Each device 16 has an inlet and an outlet 28 (which are similar to one another.) The outlet of one cell is connected to the inlet of the next cell by means of a short flexible tube 40.
Thus, the devices 16 are connected in series and as described below, if liquid is supplied to one end of the series, (it is immaterial which end), which will be termed the inlet pipe 47, it will flow into each cell in turn to fill it to the desired level. Gases and air will escape through the other end of the series via, the outlet pipe 44, and will be accompanied by liquid when all the cells are filled to the desired level.
As shown in FIG. 2, each device 16 defines a liquid chamber 30 into which the inlet 28 and outlet 28 enter at diametrically opposing points. The chamber has in its bottom a central hole from which a filling tube 35 projects downwards with a castellated lower end 31. A vent tube 36 extends up co-axially through the filling tube so as to leave round it an annular space for liquid to flow down. The vent tube is provided with a skirt 38 to provide a seat for, and a liquid trap around, the lower edge of the filling tube.
The top 39 of the vent tube extends close to the top of the chamber 30 which is defined by a removable flexible rubber cap 32 having a depending tubular baffle 41 which forms, with the castellated top of the vent tube 36, an airlock preventing liquid from trickling down the vent tube, and forces any liquid flowing from the inlet to the outlet to follow a tortuous path round one of the semi-circular channels surrounding the baffle 41.
At its lower end, the vent tube is provided with an enlarged bell 43.
When it is desired to top up the battery, water flows into the inlet of the first cell 12, down to the bottom of the chamber 30, thence into the filling tube 35 and down through the annular space between the filling tube and vent tube, through the castellation gaps in the lower edge of the filling tube, over the skirt 38 and into the cell. The cell being sealed, air simultaneously flows out through the vent tube, over its upper edge 39 under the baffle 41 and out through the outlet. As soon as the liquid in the cell rises to the level of the bottom edge 45 of the bell 43, further escape of air is prevented and a head of liquid will build up in the bell 43. A similar head of liquid will build up in the chamber 30 causing a corresponding difference of level between the liquid outside and inside the skirt 38 until ultimately the chamber 30 becomes almost filled with liquid and further liquid flows on through the outlet to the next cell.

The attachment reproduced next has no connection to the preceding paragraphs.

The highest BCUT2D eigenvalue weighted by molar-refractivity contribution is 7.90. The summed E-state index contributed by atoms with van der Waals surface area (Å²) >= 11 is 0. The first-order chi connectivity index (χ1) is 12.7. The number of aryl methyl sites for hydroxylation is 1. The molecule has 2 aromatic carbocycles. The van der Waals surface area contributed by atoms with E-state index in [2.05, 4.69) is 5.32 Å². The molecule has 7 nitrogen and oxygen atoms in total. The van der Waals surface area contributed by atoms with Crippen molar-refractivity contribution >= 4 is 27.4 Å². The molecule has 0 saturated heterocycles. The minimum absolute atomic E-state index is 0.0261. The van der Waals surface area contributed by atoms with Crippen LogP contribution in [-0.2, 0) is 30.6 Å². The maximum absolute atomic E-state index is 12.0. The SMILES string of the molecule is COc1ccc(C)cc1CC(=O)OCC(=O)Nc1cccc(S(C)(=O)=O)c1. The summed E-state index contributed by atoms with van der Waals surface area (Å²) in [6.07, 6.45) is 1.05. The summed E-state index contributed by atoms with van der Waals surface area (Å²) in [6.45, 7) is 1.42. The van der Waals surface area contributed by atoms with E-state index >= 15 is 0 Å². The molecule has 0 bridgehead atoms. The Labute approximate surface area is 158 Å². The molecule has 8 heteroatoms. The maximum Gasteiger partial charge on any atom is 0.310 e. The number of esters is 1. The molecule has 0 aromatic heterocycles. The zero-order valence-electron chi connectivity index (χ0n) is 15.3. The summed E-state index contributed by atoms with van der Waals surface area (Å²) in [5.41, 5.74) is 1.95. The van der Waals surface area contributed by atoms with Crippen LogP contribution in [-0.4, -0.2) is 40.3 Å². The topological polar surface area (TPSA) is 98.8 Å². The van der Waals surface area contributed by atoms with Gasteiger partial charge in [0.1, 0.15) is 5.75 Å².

The inlet 28 and outlet 28 are formed in a separate plastics moulding surrounding the moulding defining the body 30 and sealed to it by `0` rings 33 after the body moulding has been screwed into the top of the cell 12, by turning in relation to the inlet and outlet 28. The cap 32 is removable to permit the introduction of a hydrometer or a thermometer into the chamber 30.
In a service unit or trolley 60, a reservoir 42 for acid or distilled water is connected by a conduit 62 to the inlet 47 at one end of the series of devices 16 for affording fluid flow through to the cells. The reservoir 42 is vented to atmosphere through an outlet 90 which also serves as an inlet for replenishing the reservoir. A sump 46 is connected by a conduit 61 to the outlet 44 at the remaining end of the series of devices 16. An upper conduit 50 containing a pump 49 leads from the sump 46 to a stand pipe 21 extending between the reservoir 42 and an explosion minimizing vent 51. A lower conduit 52 containing a drain valve 54 also leads from the sump 46 to the stand pipe 21.
During filling of the cells, the drain valve 54 is closed and the pump 49 is started so that gas is drawn from the cells and from the line 44 through the sump 46 by suction to be discharged to atmosphere through the stand pipe 21 and vent 51. Liquid is then drawn by suction from the reservoir 42 through the conduit 62 and the inlet 47 into the cells 12, and thence through the conduit 61.
The liquid fills each of the battery cells 12 to the desired level as described above.
After all the cells 12 are full, liquid flows into the sump 46.